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palaeochannels and a ring ditch at Stanwick Quarry, Northamptonshire
Earlier stages of mineral extraction at Stanwick Quarry had been subject to excavation and survey in the 1980s and early 1990s as part of the Raunds Area Project, which investigated an extensive and long-lived prehistoric landscape, a large area of Iron Age and Roman settlement at Stanwick and the deserted medieval village of West Cotton. In this earlier work areas near the present river channels, where the gravel was overlain by 1.0-3.0m of alluvial clays, had been excluded from extraction. The final phase of working involved the extraction of gravel from these marginal areas so that the mineral resource was fully exploited. Given the quality of the previous results, the three areas involved were subject to an archaeological watching brief between 2002 and 2004 to determine the presence of any unrecognised dry-land sites and to examine the form and development of the palaeochannel system. The work has defined further details of the palaeochannels contemporary with the Neolithic and Bronze Age monument complex. A minor channel defining the eastern edge of Irthlingborough island had silted well before the commencement of monument building in the early fourth millennium, and a number of cut-off channels had silted at various dates during the Neolithic period and the sequence has been radiocarbon dated using waterlogged wood samples. In the early/middle Bronze Age a line of oak posts had been driven into the margins of a silted oxbow channel, and a small undated ring ditch, 10.5m in diameter, has added another monument to the prehistoric landscape.
Iron Age and Roman settlement at Mallard Close Earls Barton, Northamptonshire
Andy Chapman and Rob Atkins
Late Iron Age and early Roman enclosures and a Roman walled enclosure were investigated in an open area excavation. The small, square Iron Age enclosure was surrounded by a deep ditch with a narrow western entrance, conforming to the Wootton Hill type, but it was probably part of a more extensive settlement. The enclosure contained several deep storage pits, some of which held deposits of selected finds including a quern and antler working debris. The enclosure was in use from the 1st century BC to the mid-1st century AD, when it was encompassed within a more complex system of shallower ditches that formed a new enclosure. Nearby domestic occupation is indicated by the presence of numerous shallow pits. The ditched enclosure was abandoned before the mid-2nd century AD, when a walled enclosure was created to the south. The lengths of heavily robbed stone wall formed the northern side of a rectilinear enclosure that would probably have contained a high-status building, perhaps a villa. A T-shaped oven and a well to the north may have been contemporary ancillary features. The walled enclosure was levelled in the 4th century or later. The apparent main focus of the later Roman settlement within the walled enclosure has been largely lost to 20th century quarrying.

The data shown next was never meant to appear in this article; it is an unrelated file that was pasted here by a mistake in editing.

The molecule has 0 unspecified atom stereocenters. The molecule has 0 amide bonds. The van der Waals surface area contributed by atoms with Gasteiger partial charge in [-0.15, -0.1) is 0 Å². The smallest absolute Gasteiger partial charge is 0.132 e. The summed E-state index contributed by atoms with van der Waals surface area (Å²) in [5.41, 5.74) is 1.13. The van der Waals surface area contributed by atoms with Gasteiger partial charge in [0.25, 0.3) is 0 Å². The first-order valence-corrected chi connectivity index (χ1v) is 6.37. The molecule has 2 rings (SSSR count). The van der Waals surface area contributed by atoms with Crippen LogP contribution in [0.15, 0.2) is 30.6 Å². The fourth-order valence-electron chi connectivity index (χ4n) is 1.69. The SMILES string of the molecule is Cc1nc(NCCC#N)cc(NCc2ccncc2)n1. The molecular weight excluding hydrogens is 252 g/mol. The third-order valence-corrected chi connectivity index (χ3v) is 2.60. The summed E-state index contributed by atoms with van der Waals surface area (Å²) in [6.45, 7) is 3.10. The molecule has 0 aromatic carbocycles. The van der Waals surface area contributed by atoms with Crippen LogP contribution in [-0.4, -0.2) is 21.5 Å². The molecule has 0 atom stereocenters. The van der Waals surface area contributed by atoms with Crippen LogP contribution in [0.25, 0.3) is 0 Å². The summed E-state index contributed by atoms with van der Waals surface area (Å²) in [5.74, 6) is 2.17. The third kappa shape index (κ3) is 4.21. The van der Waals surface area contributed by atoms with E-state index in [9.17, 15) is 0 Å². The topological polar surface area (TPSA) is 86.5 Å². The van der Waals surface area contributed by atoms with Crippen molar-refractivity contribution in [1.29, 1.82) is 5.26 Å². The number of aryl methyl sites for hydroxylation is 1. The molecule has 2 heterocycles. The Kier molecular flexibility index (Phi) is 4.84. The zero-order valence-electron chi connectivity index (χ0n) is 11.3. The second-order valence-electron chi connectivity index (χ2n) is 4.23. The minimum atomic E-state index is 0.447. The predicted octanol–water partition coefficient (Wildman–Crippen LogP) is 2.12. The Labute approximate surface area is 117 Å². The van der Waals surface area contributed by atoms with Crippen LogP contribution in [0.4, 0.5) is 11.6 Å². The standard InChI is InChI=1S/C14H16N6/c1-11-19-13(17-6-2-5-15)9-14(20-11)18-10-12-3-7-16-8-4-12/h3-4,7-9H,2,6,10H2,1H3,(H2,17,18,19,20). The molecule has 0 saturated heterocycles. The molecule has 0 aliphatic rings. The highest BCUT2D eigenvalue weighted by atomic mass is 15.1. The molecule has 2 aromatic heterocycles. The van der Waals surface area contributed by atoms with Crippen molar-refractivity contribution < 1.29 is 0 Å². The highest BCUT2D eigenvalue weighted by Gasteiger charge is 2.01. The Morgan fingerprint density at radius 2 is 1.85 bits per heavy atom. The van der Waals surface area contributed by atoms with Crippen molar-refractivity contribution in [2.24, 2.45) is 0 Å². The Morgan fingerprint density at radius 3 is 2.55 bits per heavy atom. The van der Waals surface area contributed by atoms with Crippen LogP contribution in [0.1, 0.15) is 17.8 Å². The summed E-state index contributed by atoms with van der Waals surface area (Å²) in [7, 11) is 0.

[pp. 23 - 56]
Iron Age and Roman
Enclosures near Higham Ferrers: The Archaeology of the A6 Rushden and Higham Ferrers
Archaeological excavations in advance of the construction of the A6 Rushden and Higham Ferrers bypass examined parts of and Iron Age and Roman farmstead (Site 3) and an Iron Age agricultural enclosure (Site 4). Site 3 showed a continuous sequence of shifting occupation from the middle Iron Age through to the later 2nd century AD. Iron Age ring gullies and a sub-circular enclosure were replaced in the 1st century AD by a more rectilinear layout of enclosures. No structures were identified and the enclosures appear to have been agricultural back-plots. While there were few exotic items in the finds assemblage, the quantity of early Roman pottery was large, and included several semi-complete vessels. The circumstances of their deposition remained enigmatic. Site 4 yielded very few finds and is interpreted as a stock corral.
[pp.57 - 94]
A Middle to Late Saxon Cemetery
at Seaton Road, Harringworth
Excavation on land to the west of Seaton Road, Harringworth found settlement related features dating from the Saxon to the late medieval periods. The principal discovery was some 30 burials, which formed part of a substantial cemetery radiocarbon dated to the middle to late Saxon period. The cemetery had fallen into disuse before the 12th century when some burials were disturbed by four pits containing quantities of metalworking slag. To the east of the burials there were occupation features including pits dating from the late Saxon period and a possible late medieval/early post-medieval quarry.
[pp. 95 - 106]
107. An Iron Age Hillfort at Whittlebury, Northants. Richard Jones
109. An initial estimate of the survival of agricultural field buildingds in Northamptonshire. Graham Cadman
114. 1930's prefabricated buildings at Whicksteed Park Kettering. Tim Upson-Smith
125. Archaeology in Northamptonshire, 2004.